How did I get COVID-19? To be honest, I’m not sure. I had a normal weekend and did the same things I usually carefully do with my social bubble. The members of my bubble — who agree to follow safety precautions and limit contact with other people — went on walks, did grocery shopping and otherwise safely spent time together. Then the week started. People in my bubble started to feel sick. We all got tested for COVID-19, and most of our group was positive, including me.
Right away, I felt so many emotions. I was scared, sad, upset, worried and stressed. The local health department called me to do contact tracing. They helped me to talk with everyone I’d recently had contact with. It was hard to tell people I had COVID-19, but I knew it was for the best to keep everyone safe and healthy.
For the next 10 days, I followed my doctor’s recommendations: I drank lots of fluids, ate balanced meals, got lots of sleep and stayed away from others. I also let my professors and bosses know my situation. Everyone was understanding. They told me to focus on my health and to not worry about work or due dates. I kept a log of my symptoms, which fortunately were mild. With the help of my friends, I was able to get necessities delivered to me so I did not have to leave my apartment.
Overall, the experience was an emotional one. It was hard to be alone for 10 straight days. I did not have my parents to take care of me. I wasn’t able to see my friends and do things we always do, like our daily walks. I took time to rest and focused on getting better. I’m so grateful I didn’t have severe symptoms and was able to fully recover, as did my friends in my bubble.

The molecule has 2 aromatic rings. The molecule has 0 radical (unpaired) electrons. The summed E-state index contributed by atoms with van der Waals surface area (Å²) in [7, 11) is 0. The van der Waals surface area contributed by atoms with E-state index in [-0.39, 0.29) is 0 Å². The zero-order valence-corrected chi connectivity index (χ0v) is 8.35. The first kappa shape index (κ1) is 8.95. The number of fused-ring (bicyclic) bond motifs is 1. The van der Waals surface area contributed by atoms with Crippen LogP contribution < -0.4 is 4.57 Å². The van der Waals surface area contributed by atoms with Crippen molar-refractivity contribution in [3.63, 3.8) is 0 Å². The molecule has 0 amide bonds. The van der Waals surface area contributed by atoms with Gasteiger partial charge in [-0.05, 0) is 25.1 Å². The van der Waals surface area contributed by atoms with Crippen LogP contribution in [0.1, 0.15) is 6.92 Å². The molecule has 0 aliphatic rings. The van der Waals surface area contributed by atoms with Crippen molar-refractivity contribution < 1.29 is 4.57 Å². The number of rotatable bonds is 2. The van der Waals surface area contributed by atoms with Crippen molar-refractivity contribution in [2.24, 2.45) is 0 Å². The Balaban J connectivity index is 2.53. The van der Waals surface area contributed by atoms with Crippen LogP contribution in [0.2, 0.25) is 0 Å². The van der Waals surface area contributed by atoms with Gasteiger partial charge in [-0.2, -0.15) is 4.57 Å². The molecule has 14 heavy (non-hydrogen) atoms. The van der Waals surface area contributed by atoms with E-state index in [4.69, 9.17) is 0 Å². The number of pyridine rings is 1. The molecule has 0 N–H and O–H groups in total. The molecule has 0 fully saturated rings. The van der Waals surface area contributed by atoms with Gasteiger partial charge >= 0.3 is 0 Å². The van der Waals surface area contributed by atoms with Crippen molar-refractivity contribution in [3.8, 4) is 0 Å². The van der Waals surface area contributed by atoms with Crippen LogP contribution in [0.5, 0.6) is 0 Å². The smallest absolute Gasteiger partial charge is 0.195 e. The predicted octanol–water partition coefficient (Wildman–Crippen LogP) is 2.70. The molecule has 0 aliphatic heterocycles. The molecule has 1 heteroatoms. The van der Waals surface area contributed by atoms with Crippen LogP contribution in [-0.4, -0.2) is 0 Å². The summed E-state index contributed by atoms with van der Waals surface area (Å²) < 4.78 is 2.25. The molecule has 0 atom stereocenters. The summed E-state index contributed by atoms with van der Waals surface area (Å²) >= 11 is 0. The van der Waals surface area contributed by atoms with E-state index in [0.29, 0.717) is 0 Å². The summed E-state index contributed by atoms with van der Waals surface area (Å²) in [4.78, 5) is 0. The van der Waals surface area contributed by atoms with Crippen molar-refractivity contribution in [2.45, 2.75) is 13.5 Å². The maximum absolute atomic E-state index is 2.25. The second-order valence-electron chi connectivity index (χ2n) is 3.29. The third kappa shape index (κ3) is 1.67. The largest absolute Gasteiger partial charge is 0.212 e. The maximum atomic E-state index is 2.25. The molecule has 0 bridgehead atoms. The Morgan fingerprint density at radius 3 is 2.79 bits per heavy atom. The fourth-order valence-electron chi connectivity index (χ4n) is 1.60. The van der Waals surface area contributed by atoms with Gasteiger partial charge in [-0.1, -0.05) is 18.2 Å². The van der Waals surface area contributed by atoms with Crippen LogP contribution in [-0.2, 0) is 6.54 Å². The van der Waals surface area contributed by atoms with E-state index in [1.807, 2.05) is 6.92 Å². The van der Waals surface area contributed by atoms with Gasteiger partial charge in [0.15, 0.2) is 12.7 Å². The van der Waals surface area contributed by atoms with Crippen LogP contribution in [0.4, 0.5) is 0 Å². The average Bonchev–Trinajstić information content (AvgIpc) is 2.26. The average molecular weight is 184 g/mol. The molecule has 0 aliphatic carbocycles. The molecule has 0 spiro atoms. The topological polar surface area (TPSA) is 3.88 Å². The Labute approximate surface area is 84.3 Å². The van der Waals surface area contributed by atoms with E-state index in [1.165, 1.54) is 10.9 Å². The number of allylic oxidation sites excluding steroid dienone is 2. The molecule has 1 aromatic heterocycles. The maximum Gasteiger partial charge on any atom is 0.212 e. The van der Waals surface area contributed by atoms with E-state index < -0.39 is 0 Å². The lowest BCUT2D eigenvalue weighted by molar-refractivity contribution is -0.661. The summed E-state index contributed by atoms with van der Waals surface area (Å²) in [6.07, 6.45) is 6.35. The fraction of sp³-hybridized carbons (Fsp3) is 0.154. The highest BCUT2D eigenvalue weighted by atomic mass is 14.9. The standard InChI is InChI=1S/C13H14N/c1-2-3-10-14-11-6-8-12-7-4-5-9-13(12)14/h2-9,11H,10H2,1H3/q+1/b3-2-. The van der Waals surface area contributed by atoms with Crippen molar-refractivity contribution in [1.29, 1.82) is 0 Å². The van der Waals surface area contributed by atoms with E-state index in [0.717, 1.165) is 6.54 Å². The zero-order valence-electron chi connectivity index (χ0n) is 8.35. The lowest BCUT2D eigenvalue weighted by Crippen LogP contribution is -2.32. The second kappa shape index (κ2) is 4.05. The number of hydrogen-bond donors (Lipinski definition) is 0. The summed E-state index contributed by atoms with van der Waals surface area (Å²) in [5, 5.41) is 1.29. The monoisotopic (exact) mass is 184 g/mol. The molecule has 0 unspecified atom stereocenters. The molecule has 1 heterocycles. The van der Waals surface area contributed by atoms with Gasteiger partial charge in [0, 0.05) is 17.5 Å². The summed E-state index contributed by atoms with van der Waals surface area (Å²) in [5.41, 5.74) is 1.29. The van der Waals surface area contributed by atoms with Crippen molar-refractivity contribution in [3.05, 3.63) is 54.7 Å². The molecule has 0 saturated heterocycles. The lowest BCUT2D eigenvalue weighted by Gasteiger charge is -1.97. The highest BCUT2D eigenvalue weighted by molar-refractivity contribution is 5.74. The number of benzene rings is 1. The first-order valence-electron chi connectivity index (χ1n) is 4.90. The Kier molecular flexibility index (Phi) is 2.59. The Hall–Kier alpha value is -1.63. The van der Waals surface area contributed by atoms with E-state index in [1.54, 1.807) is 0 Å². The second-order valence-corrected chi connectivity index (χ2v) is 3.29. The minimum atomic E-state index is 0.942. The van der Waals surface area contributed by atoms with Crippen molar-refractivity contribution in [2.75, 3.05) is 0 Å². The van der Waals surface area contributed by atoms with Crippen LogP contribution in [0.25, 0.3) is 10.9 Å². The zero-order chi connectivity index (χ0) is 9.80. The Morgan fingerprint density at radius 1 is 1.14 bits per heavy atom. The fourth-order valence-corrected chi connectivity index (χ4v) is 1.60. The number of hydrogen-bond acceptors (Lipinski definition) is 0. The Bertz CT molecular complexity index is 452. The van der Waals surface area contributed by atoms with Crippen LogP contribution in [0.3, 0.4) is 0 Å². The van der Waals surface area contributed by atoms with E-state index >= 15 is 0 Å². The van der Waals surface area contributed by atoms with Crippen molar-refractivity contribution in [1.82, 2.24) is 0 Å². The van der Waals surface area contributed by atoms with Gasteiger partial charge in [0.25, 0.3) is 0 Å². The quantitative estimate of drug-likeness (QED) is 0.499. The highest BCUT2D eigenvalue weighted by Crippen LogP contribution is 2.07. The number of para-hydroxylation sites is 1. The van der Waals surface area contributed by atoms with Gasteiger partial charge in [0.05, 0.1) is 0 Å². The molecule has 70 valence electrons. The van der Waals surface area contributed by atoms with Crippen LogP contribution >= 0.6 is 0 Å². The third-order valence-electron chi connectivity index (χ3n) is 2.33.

Moving forward from COVID-19
I was very fortunate not to become severely ill from COVID-19. A lot of people my age think that they aren’t going to get sick from this, or that they won’t pass it to others. But that’s not true.
Last summer, people under 30 made up more than 20% of COVID-19 cases, and they were very much giving it to other people around them, including their friends and families. When young adults get COVID-19, they end up hospitalized in intensive care about 20% of the time. Since the pandemic began in the U.S. last year, more than 2,000 people ages 18-29 in the U.S. have died from COVID-19. In light of my own experience, those facts are very sobering to me. It could have been much, much worse.
I know there are many people who haven’t fully recovered from COVID-19 like I did. The long-term effects some people have — including young people — are scary. Wearing a mask and following other health and safety guidelines are important to both end this pandemic and protect those at high risk for severe illness.
Even though I’ve recovered, I continue to follow guidelines to protect myself and others from COVID-19. I wash my hands, wear a mask and maintain physical distance. I’m looking forward to getting vaccinated! Now that COVID-19 vaccines are open to all, I highly recommend that everyone my age get theirs too.
This experience was not an enjoyable one, and I hope other college students continue to take care and remember it’s not just their lives they’re risking.
Check out these tips for college students from CDC for more information on how to stay safe.